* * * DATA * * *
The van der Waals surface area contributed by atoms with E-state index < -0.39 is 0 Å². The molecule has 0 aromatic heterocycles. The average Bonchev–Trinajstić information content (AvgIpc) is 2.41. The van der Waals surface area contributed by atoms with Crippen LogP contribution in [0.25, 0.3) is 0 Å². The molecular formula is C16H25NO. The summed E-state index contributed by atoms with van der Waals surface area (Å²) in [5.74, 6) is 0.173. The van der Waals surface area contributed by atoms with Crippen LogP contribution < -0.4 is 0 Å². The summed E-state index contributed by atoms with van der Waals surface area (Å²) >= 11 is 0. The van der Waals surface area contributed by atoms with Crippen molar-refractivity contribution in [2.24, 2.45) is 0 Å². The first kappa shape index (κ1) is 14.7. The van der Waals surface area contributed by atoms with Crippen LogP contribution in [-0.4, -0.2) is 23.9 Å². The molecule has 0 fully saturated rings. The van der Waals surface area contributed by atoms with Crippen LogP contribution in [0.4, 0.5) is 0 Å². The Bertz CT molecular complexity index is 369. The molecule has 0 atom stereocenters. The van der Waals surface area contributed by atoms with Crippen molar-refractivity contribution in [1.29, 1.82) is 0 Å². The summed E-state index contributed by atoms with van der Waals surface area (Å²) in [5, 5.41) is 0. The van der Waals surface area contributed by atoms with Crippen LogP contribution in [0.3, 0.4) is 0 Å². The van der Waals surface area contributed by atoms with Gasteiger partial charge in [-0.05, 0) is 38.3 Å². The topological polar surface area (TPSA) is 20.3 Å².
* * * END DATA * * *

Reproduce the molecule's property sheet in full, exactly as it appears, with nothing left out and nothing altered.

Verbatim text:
The van der Waals surface area contributed by atoms with E-state index < -0.39 is 0 Å². The molecule has 0 aromatic heterocycles. The average Bonchev–Trinajstić information content (AvgIpc) is 2.41. The van der Waals surface area contributed by atoms with Crippen LogP contribution in [0.25, 0.3) is 0 Å². The molecular formula is C16H25NO. The summed E-state index contributed by atoms with van der Waals surface area (Å²) in [5.74, 6) is 0.173. The van der Waals surface area contributed by atoms with Crippen LogP contribution < -0.4 is 0 Å². The summed E-state index contributed by atoms with van der Waals surface area (Å²) >= 11 is 0. The van der Waals surface area contributed by atoms with Crippen molar-refractivity contribution in [2.24, 2.45) is 0 Å². The first kappa shape index (κ1) is 14.7. The van der Waals surface area contributed by atoms with Crippen LogP contribution in [-0.4, -0.2) is 23.9 Å². The molecule has 0 fully saturated rings. The van der Waals surface area contributed by atoms with Crippen LogP contribution in [0.4, 0.5) is 0 Å². The Bertz CT molecular complexity index is 369. The molecule has 0 atom stereocenters. The van der Waals surface area contributed by atoms with Crippen molar-refractivity contribution in [1.29, 1.82) is 0 Å². The summed E-state index contributed by atoms with van der Waals surface area (Å²) in [5, 5.41) is 0. The van der Waals surface area contributed by atoms with Crippen LogP contribution in [0.3, 0.4) is 0 Å². The van der Waals surface area contributed by atoms with Gasteiger partial charge in [-0.05, 0) is 38.3 Å². The topological polar surface area (TPSA) is 20.3 Å².